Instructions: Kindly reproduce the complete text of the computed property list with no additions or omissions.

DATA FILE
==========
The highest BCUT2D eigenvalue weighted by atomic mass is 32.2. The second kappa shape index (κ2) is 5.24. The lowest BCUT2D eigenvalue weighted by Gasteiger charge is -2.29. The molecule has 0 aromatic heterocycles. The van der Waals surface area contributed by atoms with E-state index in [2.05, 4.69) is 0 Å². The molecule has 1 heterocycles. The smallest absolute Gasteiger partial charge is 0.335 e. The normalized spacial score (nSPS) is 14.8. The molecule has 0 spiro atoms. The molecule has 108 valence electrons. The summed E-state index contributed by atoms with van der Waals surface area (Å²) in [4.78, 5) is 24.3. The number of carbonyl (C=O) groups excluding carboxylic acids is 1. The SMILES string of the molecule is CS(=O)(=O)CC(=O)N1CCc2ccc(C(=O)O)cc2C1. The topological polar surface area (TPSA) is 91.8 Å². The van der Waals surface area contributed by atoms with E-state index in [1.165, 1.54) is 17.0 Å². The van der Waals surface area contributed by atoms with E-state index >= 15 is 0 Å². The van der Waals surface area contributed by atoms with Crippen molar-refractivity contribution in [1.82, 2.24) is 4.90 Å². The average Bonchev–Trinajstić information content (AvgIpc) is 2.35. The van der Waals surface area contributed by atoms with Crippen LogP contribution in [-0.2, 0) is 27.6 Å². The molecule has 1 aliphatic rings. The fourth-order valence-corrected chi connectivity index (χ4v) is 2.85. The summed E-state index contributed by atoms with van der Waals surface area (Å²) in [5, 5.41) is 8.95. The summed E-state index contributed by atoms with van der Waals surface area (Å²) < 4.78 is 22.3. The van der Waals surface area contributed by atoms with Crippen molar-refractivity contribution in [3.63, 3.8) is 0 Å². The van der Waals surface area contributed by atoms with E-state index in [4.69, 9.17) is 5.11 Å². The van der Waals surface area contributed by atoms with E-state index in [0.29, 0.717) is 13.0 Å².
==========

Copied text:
The highest BCUT2D eigenvalue weighted by atomic mass is 32.2. The second kappa shape index (κ2) is 5.24. The lowest BCUT2D eigenvalue weighted by Gasteiger charge is -2.29. The molecule has 0 aromatic heterocycles. The van der Waals surface area contributed by atoms with E-state index in [2.05, 4.69) is 0 Å². The molecule has 1 heterocycles. The smallest absolute Gasteiger partial charge is 0.335 e. The normalized spacial score (nSPS) is 14.8. The molecule has 0 spiro atoms. The molecule has 108 valence electrons. The summed E-state index contributed by atoms with van der Waals surface area (Å²) in [4.78, 5) is 24.3. The number of carbonyl (C=O) groups excluding carboxylic acids is 1. The SMILES string of the molecule is CS(=O)(=O)CC(=O)N1CCc2ccc(C(=O)O)cc2C1. The topological polar surface area (TPSA) is 91.8 Å². The van der Waals surface area contributed by atoms with E-state index in [1.165, 1.54) is 17.0 Å². The van der Waals surface area contributed by atoms with E-state index >= 15 is 0 Å². The van der Waals surface area contributed by atoms with Crippen molar-refractivity contribution in [1.82, 2.24) is 4.90 Å². The average Bonchev–Trinajstić information content (AvgIpc) is 2.35. The van der Waals surface area contributed by atoms with Crippen LogP contribution in [-0.2, 0) is 27.6 Å². The molecule has 1 aliphatic rings. The fourth-order valence-corrected chi connectivity index (χ4v) is 2.85. The summed E-state index contributed by atoms with van der Waals surface area (Å²) in [5, 5.41) is 8.95. The summed E-state index contributed by atoms with van der Waals surface area (Å²) < 4.78 is 22.3. The van der Waals surface area contributed by atoms with Crippen molar-refractivity contribution in [3.63, 3.8) is 0 Å². The van der Waals surface area contributed by atoms with E-state index in [4.69, 9.17) is 5.11 Å². The van der Waals surface area contributed by atoms with E-state index in [0.29, 0.717) is 13.0 Å².